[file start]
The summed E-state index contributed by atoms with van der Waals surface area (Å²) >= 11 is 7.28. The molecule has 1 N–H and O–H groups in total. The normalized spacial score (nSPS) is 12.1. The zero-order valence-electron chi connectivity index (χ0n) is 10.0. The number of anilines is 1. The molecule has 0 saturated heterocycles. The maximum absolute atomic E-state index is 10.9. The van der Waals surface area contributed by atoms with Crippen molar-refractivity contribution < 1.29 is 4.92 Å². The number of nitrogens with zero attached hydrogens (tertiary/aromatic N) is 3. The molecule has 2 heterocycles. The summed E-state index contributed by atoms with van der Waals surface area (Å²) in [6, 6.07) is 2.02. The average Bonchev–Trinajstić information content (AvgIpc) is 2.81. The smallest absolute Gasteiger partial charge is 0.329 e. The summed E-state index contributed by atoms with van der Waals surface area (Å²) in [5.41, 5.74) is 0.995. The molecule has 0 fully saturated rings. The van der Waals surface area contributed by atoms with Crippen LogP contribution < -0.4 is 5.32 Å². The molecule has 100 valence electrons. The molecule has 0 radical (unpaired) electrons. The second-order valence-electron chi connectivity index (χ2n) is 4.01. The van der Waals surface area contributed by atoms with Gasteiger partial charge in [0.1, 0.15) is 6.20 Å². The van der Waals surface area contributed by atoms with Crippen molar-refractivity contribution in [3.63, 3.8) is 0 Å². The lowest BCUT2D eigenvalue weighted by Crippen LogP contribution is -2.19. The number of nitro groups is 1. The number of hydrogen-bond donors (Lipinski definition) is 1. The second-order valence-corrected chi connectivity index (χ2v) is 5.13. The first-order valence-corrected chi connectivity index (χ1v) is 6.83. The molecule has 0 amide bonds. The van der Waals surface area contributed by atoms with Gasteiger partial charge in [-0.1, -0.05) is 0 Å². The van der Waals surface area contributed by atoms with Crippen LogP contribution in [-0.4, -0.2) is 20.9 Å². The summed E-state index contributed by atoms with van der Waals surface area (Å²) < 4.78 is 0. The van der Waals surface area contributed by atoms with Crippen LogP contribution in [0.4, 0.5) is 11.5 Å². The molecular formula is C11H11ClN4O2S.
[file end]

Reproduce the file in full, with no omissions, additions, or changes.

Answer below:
The summed E-state index contributed by atoms with van der Waals surface area (Å²) >= 11 is 7.28. The molecule has 1 N–H and O–H groups in total. The normalized spacial score (nSPS) is 12.1. The zero-order valence-electron chi connectivity index (χ0n) is 10.0. The number of anilines is 1. The molecule has 0 saturated heterocycles. The maximum absolute atomic E-state index is 10.9. The van der Waals surface area contributed by atoms with Crippen molar-refractivity contribution < 1.29 is 4.92 Å². The number of nitrogens with zero attached hydrogens (tertiary/aromatic N) is 3. The molecule has 2 heterocycles. The summed E-state index contributed by atoms with van der Waals surface area (Å²) in [6, 6.07) is 2.02. The average Bonchev–Trinajstić information content (AvgIpc) is 2.81. The smallest absolute Gasteiger partial charge is 0.329 e. The summed E-state index contributed by atoms with van der Waals surface area (Å²) in [5.41, 5.74) is 0.995. The molecule has 0 fully saturated rings. The van der Waals surface area contributed by atoms with Crippen LogP contribution < -0.4 is 5.32 Å². The molecule has 100 valence electrons. The molecule has 0 radical (unpaired) electrons. The second-order valence-electron chi connectivity index (χ2n) is 4.01. The van der Waals surface area contributed by atoms with Gasteiger partial charge in [0.1, 0.15) is 6.20 Å². The van der Waals surface area contributed by atoms with Crippen molar-refractivity contribution in [3.63, 3.8) is 0 Å². The lowest BCUT2D eigenvalue weighted by Crippen LogP contribution is -2.19. The number of nitro groups is 1. The number of hydrogen-bond donors (Lipinski definition) is 1. The second-order valence-corrected chi connectivity index (χ2v) is 5.13. The first-order valence-corrected chi connectivity index (χ1v) is 6.83. The molecule has 0 amide bonds. The van der Waals surface area contributed by atoms with Gasteiger partial charge in [-0.1, -0.05) is 0 Å². The van der Waals surface area contributed by atoms with Crippen LogP contribution in [-0.4, -0.2) is 20.9 Å². The summed E-state index contributed by atoms with van der Waals surface area (Å²) < 4.78 is 0. The van der Waals surface area contributed by atoms with Crippen LogP contribution in [0.4, 0.5) is 11.5 Å². The molecular formula is C11H11ClN4O2S.